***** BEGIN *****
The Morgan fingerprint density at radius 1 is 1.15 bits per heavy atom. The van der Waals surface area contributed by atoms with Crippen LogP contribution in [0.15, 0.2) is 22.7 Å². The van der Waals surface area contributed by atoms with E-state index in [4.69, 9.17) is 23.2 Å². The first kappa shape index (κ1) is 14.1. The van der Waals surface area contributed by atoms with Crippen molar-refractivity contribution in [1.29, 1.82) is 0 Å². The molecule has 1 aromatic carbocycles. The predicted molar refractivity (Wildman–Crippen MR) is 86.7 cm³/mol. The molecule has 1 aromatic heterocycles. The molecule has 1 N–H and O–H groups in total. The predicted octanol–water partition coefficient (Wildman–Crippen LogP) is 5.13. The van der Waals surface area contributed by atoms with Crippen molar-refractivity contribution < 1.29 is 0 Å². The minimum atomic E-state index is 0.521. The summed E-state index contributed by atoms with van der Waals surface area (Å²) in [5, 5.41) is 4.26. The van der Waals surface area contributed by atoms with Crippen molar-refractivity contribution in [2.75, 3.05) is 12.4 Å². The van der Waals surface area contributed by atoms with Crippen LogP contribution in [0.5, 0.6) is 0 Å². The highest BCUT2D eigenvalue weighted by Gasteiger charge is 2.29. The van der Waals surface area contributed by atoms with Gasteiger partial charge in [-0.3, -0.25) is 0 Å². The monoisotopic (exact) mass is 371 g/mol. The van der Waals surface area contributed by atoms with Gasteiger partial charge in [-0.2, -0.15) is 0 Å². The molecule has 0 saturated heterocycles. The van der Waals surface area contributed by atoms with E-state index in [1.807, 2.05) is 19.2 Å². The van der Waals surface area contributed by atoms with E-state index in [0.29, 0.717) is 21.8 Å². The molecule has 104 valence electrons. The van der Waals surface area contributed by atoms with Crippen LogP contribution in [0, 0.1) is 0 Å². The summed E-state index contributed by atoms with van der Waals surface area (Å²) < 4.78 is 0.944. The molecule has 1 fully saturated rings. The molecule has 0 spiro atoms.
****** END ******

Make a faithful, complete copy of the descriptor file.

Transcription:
The Morgan fingerprint density at radius 1 is 1.15 bits per heavy atom. The van der Waals surface area contributed by atoms with Crippen LogP contribution in [0.15, 0.2) is 22.7 Å². The van der Waals surface area contributed by atoms with E-state index in [4.69, 9.17) is 23.2 Å². The first kappa shape index (κ1) is 14.1. The van der Waals surface area contributed by atoms with Crippen molar-refractivity contribution in [1.29, 1.82) is 0 Å². The molecule has 1 aromatic carbocycles. The predicted molar refractivity (Wildman–Crippen MR) is 86.7 cm³/mol. The molecule has 1 aromatic heterocycles. The molecule has 1 N–H and O–H groups in total. The predicted octanol–water partition coefficient (Wildman–Crippen LogP) is 5.13. The van der Waals surface area contributed by atoms with Crippen molar-refractivity contribution < 1.29 is 0 Å². The minimum atomic E-state index is 0.521. The summed E-state index contributed by atoms with van der Waals surface area (Å²) in [5, 5.41) is 4.26. The van der Waals surface area contributed by atoms with Crippen molar-refractivity contribution in [2.75, 3.05) is 12.4 Å². The van der Waals surface area contributed by atoms with Crippen LogP contribution in [0.5, 0.6) is 0 Å². The highest BCUT2D eigenvalue weighted by Gasteiger charge is 2.29. The van der Waals surface area contributed by atoms with Gasteiger partial charge in [-0.3, -0.25) is 0 Å². The monoisotopic (exact) mass is 371 g/mol. The van der Waals surface area contributed by atoms with Gasteiger partial charge in [-0.2, -0.15) is 0 Å². The molecule has 0 saturated heterocycles. The van der Waals surface area contributed by atoms with E-state index in [1.807, 2.05) is 19.2 Å². The van der Waals surface area contributed by atoms with E-state index in [0.29, 0.717) is 21.8 Å². The molecule has 104 valence electrons. The van der Waals surface area contributed by atoms with Crippen LogP contribution in [0, 0.1) is 0 Å². The summed E-state index contributed by atoms with van der Waals surface area (Å²) < 4.78 is 0.944. The molecule has 1 fully saturated rings. The molecule has 0 spiro atoms.